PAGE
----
The Esri International User Conference provides an ideal opportunity to see the best foot forward of most geospatial companies, taking away nuances in how products and services are marketed in order to differentiate offerings and expand business. The street data providers NAVTEQ and TomTom (formerly TeleAtlas) were among the most interesting for their divergent paths and approaches to large-scale data gathering and product offerings. Traffic and navigation are the primary uses of these data sets and services, although each has an eye to greater geospatial platform provisioning.
Both companies were purchased back in 2007, and each has gone through some level of transformation. The transition was at NAVTEQ appears to have been the least disruptive as the same principal players are still with the company, while TomTom has undergone a name change and refresh of corporate management and data collection approach.
TomTom has entirely embraced the data collection capabilities of their consumer navigation devices, whereas they used to focus on fleets of data collection vehicles and partnerships with government. The community input program is turned on by millions of navigation users around the world each time that they drive, the data input is anonymous, and the travels provide both real-time traffic patterns as well as the collection of more than 4 billion points per year.
With 45 million TomTom devices on the road, this collection effort is significant, and is certainly a lot cheaper that having active crews constantly collecting data in the field. The company has consistently compiled this data for years, and has a database of 4 trillion points that go back to 2007 that they are working to monetize with sales to GIS users. The company also sells quarterly subscriptions for map updates to their device users, which at $40 per year has to amount to a significant revenue source even if only a small percentage of their user base subscribes.
TomTom has real time traffic products that they offer as a service to industry partners that include Enterprise Traffic (with price locations of congestion and delays), HD Flow (with real-time detailed views of speeds for integration with routing programs), and HD Route Times (with details of specific route conditions on a temporary or ongoing subscription basis). These traffic services are in most major markets no win the world, and the company has declared a Traffic Manifesto to accelerate intelligent route guidance systems and to reduce traffic headaches for all drivers.
Field Data Authority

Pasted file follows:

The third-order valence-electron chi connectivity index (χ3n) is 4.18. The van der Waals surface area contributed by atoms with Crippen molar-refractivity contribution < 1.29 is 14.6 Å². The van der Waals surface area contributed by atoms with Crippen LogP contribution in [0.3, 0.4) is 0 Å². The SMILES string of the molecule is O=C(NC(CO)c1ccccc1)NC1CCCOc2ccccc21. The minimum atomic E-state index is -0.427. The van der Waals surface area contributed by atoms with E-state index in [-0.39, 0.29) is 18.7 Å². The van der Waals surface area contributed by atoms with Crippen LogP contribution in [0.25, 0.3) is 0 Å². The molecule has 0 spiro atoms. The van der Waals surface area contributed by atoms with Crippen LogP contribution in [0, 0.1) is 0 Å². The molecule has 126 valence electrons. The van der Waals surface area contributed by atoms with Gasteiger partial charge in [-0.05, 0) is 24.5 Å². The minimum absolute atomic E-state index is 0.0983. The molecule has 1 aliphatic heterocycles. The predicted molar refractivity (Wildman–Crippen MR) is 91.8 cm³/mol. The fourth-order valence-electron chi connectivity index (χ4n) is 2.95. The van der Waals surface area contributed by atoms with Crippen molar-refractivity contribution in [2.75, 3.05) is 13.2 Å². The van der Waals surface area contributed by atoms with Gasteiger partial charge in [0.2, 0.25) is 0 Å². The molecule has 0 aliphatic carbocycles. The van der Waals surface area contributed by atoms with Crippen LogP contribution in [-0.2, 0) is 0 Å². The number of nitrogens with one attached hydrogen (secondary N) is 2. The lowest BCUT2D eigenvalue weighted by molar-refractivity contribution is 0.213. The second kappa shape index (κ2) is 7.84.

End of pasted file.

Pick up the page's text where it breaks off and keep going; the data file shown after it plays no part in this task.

NAVTEQ has continued to send fleets of vehicles into the field, and has recently added lidar data collection in urban centers to their data collection effort. While this lidar data isn’t yet commercialized, it was on display on the main stage of the Esri User Conference as a means to show Esri’s enhanced lidar processing power, and with its large coverage area and precision it is definitely of interest for large-scale digital city modeling.
NAVTEQ’s dominant business is with their in-car navigation devices, with a huge percentage of the auto makers around the world using their data, and engaged in customization of the navigation experience. The company provides the backbone of these services, and with rigorous standards and performance expectations from the car manufacturers, their data quality is a large operational outlay.
NAVTEQ’s quality assurance division employs 70 people alone, and the data quality and ground truth verification was described to me as “the moat around the company” as authoritative and reliable data is central to the brand and the company’s success. The company continues to innovate in terms of the technology on board their mobile field data collection vehicles, with the addition of lidar offering a means to better automate and “automagically” extract some of the 260 attributes that they collect for each road segment.
NAVTEQ’s geospatial strategy centers on a relationship with Esri, now providing NAVTEQ mapdata in Esri file geodatabase format, and offering their data through Esri’s online offering ArcGIS Online. The company’s point of interest and street data is also part of Yahoo! and Microsoft online map offerings.
After years of very similar business approaches between these two companies, it’s interesting to see them each take a very different approach to data collection and product marketing. The end products of these two companies are still rather closely aligned in terms of geographic coverage and a focus on routing and transportation, but they have diverged significantly on their data collection approach.